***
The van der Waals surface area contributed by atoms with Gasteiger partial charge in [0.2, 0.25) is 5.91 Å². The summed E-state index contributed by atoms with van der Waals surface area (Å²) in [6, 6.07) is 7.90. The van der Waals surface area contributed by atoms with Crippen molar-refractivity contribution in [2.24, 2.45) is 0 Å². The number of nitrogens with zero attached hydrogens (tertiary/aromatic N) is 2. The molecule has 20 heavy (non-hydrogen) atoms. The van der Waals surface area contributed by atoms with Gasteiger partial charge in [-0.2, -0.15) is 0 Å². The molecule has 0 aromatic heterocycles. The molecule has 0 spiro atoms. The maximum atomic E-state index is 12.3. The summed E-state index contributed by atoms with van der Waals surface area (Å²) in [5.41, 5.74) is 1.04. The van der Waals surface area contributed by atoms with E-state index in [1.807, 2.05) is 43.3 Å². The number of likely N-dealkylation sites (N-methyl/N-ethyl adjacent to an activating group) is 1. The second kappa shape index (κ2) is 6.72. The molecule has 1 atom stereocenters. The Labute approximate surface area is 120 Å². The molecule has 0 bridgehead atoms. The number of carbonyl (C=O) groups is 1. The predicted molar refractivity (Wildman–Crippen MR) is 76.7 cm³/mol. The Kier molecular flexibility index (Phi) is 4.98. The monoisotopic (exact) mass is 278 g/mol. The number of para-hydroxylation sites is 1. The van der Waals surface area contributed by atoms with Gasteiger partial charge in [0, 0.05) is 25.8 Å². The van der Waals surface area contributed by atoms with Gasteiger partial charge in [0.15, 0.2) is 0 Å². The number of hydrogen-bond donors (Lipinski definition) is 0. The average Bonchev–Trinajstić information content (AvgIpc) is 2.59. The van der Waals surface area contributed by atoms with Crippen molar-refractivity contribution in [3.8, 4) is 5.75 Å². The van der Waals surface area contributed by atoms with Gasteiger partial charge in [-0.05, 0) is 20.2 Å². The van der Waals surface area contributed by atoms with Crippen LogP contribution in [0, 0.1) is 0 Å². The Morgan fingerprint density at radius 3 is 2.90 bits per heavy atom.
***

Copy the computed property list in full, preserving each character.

The van der Waals surface area contributed by atoms with Gasteiger partial charge in [0.2, 0.25) is 5.91 Å². The summed E-state index contributed by atoms with van der Waals surface area (Å²) in [6, 6.07) is 7.90. The van der Waals surface area contributed by atoms with Crippen molar-refractivity contribution in [2.24, 2.45) is 0 Å². The number of nitrogens with zero attached hydrogens (tertiary/aromatic N) is 2. The molecule has 20 heavy (non-hydrogen) atoms. The van der Waals surface area contributed by atoms with Gasteiger partial charge in [-0.2, -0.15) is 0 Å². The molecule has 0 aromatic heterocycles. The molecule has 0 spiro atoms. The maximum atomic E-state index is 12.3. The summed E-state index contributed by atoms with van der Waals surface area (Å²) in [5.41, 5.74) is 1.04. The van der Waals surface area contributed by atoms with E-state index in [1.807, 2.05) is 43.3 Å². The number of likely N-dealkylation sites (N-methyl/N-ethyl adjacent to an activating group) is 1. The second kappa shape index (κ2) is 6.72. The molecule has 1 atom stereocenters. The Labute approximate surface area is 120 Å². The molecule has 0 bridgehead atoms. The number of carbonyl (C=O) groups is 1. The predicted molar refractivity (Wildman–Crippen MR) is 76.7 cm³/mol. The Kier molecular flexibility index (Phi) is 4.98. The monoisotopic (exact) mass is 278 g/mol. The number of para-hydroxylation sites is 1. The van der Waals surface area contributed by atoms with Gasteiger partial charge in [0, 0.05) is 25.8 Å². The van der Waals surface area contributed by atoms with Gasteiger partial charge in [0.15, 0.2) is 0 Å². The number of hydrogen-bond donors (Lipinski definition) is 0. The average Bonchev–Trinajstić information content (AvgIpc) is 2.59. The van der Waals surface area contributed by atoms with Crippen molar-refractivity contribution in [3.8, 4) is 5.75 Å². The van der Waals surface area contributed by atoms with Gasteiger partial charge in [-0.05, 0) is 20.2 Å². The van der Waals surface area contributed by atoms with Crippen LogP contribution in [0, 0.1) is 0 Å². The Morgan fingerprint density at radius 3 is 2.90 bits per heavy atom.